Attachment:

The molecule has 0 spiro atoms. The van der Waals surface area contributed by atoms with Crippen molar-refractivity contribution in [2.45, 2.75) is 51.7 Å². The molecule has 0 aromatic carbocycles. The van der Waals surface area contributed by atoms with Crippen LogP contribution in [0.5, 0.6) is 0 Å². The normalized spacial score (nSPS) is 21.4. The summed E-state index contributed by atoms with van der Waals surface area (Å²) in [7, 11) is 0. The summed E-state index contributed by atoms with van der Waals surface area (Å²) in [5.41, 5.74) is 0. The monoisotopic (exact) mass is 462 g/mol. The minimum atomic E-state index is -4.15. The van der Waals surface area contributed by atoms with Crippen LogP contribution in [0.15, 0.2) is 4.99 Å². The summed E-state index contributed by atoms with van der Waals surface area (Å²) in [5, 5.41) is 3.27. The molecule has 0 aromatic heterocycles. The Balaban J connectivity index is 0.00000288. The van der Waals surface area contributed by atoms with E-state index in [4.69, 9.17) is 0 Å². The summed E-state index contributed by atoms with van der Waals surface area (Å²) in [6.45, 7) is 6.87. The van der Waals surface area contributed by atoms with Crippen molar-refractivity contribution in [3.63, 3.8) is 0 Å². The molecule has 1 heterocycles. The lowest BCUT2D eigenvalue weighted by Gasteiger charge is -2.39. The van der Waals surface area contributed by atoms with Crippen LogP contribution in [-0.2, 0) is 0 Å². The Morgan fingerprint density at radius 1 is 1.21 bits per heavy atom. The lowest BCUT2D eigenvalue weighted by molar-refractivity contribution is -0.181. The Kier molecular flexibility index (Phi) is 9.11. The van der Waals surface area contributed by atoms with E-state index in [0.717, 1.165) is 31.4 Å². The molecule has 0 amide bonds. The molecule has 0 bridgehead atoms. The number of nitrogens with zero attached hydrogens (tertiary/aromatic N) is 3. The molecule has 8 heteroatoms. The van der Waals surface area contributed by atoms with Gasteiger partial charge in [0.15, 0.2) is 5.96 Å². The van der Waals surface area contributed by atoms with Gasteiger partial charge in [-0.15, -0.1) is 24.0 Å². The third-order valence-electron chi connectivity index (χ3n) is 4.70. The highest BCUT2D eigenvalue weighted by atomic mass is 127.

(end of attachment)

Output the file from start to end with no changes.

The molecule has 0 spiro atoms. The van der Waals surface area contributed by atoms with Crippen molar-refractivity contribution in [2.45, 2.75) is 51.7 Å². The molecule has 0 aromatic carbocycles. The van der Waals surface area contributed by atoms with Crippen LogP contribution in [0.5, 0.6) is 0 Å². The normalized spacial score (nSPS) is 21.4. The summed E-state index contributed by atoms with van der Waals surface area (Å²) in [7, 11) is 0. The summed E-state index contributed by atoms with van der Waals surface area (Å²) in [5.41, 5.74) is 0. The monoisotopic (exact) mass is 462 g/mol. The minimum atomic E-state index is -4.15. The van der Waals surface area contributed by atoms with Crippen LogP contribution in [0.15, 0.2) is 4.99 Å². The summed E-state index contributed by atoms with van der Waals surface area (Å²) in [5, 5.41) is 3.27. The molecule has 0 aromatic heterocycles. The Balaban J connectivity index is 0.00000288. The van der Waals surface area contributed by atoms with E-state index in [4.69, 9.17) is 0 Å². The summed E-state index contributed by atoms with van der Waals surface area (Å²) in [6.45, 7) is 6.87. The van der Waals surface area contributed by atoms with Crippen molar-refractivity contribution in [3.63, 3.8) is 0 Å². The molecule has 1 heterocycles. The lowest BCUT2D eigenvalue weighted by Gasteiger charge is -2.39. The van der Waals surface area contributed by atoms with Crippen LogP contribution in [-0.2, 0) is 0 Å². The Morgan fingerprint density at radius 1 is 1.21 bits per heavy atom. The lowest BCUT2D eigenvalue weighted by molar-refractivity contribution is -0.181. The Kier molecular flexibility index (Phi) is 9.11. The van der Waals surface area contributed by atoms with E-state index in [0.717, 1.165) is 31.4 Å². The molecule has 0 amide bonds. The molecule has 0 bridgehead atoms. The number of nitrogens with zero attached hydrogens (tertiary/aromatic N) is 3. The molecule has 8 heteroatoms. The van der Waals surface area contributed by atoms with Gasteiger partial charge in [0.15, 0.2) is 5.96 Å². The van der Waals surface area contributed by atoms with Gasteiger partial charge in [-0.15, -0.1) is 24.0 Å². The third-order valence-electron chi connectivity index (χ3n) is 4.70. The highest BCUT2D eigenvalue weighted by atomic mass is 127.